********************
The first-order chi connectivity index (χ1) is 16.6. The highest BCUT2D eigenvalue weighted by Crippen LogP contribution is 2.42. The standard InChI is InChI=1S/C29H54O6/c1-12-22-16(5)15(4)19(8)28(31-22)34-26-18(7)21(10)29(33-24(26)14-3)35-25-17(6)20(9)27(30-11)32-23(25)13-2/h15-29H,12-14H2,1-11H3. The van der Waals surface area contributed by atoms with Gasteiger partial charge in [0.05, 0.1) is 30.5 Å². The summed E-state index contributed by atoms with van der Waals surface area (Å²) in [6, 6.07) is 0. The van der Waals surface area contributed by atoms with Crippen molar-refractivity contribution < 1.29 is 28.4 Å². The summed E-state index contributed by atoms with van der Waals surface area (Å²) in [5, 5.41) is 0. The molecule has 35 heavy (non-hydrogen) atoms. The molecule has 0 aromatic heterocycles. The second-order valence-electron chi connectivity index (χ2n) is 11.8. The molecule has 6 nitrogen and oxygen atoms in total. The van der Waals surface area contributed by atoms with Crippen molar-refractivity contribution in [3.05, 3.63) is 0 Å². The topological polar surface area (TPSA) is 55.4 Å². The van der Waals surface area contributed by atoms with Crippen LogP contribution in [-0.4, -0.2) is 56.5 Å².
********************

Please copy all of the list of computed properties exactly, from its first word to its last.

The first-order chi connectivity index (χ1) is 16.6. The highest BCUT2D eigenvalue weighted by Crippen LogP contribution is 2.42. The standard InChI is InChI=1S/C29H54O6/c1-12-22-16(5)15(4)19(8)28(31-22)34-26-18(7)21(10)29(33-24(26)14-3)35-25-17(6)20(9)27(30-11)32-23(25)13-2/h15-29H,12-14H2,1-11H3. The van der Waals surface area contributed by atoms with Gasteiger partial charge in [0.05, 0.1) is 30.5 Å². The summed E-state index contributed by atoms with van der Waals surface area (Å²) in [6, 6.07) is 0. The van der Waals surface area contributed by atoms with Crippen molar-refractivity contribution < 1.29 is 28.4 Å². The summed E-state index contributed by atoms with van der Waals surface area (Å²) in [5, 5.41) is 0. The molecule has 35 heavy (non-hydrogen) atoms. The molecule has 0 aromatic heterocycles. The second-order valence-electron chi connectivity index (χ2n) is 11.8. The molecule has 6 nitrogen and oxygen atoms in total. The van der Waals surface area contributed by atoms with Crippen molar-refractivity contribution in [3.05, 3.63) is 0 Å². The topological polar surface area (TPSA) is 55.4 Å². The van der Waals surface area contributed by atoms with Crippen LogP contribution in [-0.4, -0.2) is 56.5 Å².